No child should die from a disease that we know how to prevent – yet an alarming new report from the World Health Organization (WHO) and the U.S. Centers for Disease Control and Prevention (CDC) finds that measles is on the rise globally.

We have a vaccine to prevent measles, so what is behind the increase in measles cases and how do we protect children so they have a shot at healthy lives? Here are three key facts to know from the report.

  1. Measles cases increased by more than 30% from 2016 to 2017, and an estimated 110,000 people died because of measles last year. Gaps in immunization coverage contributed to this spike in cases, with all regions of the world experiencing outbreaks.

Dr. Seth Berkley, CEO of Gavi, the Vaccine Alliance, explained the rise, saying: “The increase in measles cases is deeply concerning, but not surprising. Complacency about the disease and the spread of falsehoods about the vaccine in Europe, a collapsing health system in Venezuela, and pockets of fragility and low immunization coverage in Africa are combining to bring about a global resurgence of measles after years of progress.”

  1. The good news is vaccines work, and since 2000, more than 21 million lives have been saved through measles vaccinations. Two doses of the safe and effective measles vaccine can prevent the disease and protect children. (And it costs less than $2 to vaccinate a child in a low-income country against measles and rubella.)

Collective action by partners including the Measles & Rubella Partnership (founded by UNICEF, WHO, the UN Foundation, the American Red Cross, and the CDC) governments, and Gavi, the Vaccine Alliance has greatly expanded access to the measles vaccine and saved lives.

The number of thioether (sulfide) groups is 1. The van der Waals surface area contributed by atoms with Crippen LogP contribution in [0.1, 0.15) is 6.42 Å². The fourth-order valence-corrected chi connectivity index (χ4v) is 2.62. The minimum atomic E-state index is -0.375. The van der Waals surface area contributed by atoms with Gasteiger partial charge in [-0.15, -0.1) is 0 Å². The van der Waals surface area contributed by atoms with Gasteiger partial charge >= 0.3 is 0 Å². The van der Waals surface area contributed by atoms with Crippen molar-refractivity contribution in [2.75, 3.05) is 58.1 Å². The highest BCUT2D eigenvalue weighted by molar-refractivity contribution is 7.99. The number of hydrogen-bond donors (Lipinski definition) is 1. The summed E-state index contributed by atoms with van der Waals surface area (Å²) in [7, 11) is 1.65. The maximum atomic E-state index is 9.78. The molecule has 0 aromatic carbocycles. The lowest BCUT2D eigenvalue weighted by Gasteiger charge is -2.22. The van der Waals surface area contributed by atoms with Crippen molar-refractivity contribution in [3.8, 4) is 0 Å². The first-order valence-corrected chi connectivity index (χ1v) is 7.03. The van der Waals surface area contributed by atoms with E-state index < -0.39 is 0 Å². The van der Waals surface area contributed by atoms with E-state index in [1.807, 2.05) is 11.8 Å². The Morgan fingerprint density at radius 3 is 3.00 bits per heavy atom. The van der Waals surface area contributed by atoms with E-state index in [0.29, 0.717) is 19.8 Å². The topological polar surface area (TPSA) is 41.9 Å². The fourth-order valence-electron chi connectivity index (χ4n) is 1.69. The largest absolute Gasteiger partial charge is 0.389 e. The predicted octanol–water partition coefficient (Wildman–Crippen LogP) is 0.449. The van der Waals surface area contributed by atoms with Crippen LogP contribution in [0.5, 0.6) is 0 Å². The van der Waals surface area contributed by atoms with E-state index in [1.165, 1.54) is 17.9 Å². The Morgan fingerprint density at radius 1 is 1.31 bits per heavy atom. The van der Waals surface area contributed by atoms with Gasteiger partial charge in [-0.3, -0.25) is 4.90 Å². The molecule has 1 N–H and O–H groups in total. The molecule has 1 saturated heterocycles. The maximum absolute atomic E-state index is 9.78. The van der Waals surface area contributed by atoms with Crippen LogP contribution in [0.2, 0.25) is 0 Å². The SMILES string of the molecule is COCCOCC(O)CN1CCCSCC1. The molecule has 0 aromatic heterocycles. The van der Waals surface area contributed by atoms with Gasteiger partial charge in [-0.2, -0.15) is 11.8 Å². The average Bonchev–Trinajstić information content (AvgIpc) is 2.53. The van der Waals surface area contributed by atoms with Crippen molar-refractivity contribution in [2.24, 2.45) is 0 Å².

There is more work to do though, as progress has stalled. Global coverage with the first dose of the measles vaccine has been stuck at 85%, while coverage of the second dose is only at 67%. Measles is one of humanity’s most contagious diseases, so these gaps in coverage leave many people at risk.

  1. We can stop measles, but we need to step it up. The status quo won’t end measles deaths – we need increased action, attention, and resources.

This must include sustainable investment in immunization systems, strengthening routine immunization services, reaching vulnerable communities – including displaced people, building public support for immunizations, and tackling misinformation and hesitancy around vaccines.

WHO’s Dr. Soumya Swaminathan said, “Without urgent efforts to increase vaccination coverage and identify populations with unacceptable levels of under-, or unimmunized children, we risk losing decades of progress in protecting children and communities against this devastating, but entirely preventable disease.”

The latest report on measles is an urgent reminder that we need to make vaccination against preventable diseases a bigger priority on the global agenda. Visit the Measles & Rubella Partnership to learn how to get involved or join our Shot@Life campaign to help more children around the world have access to vaccines.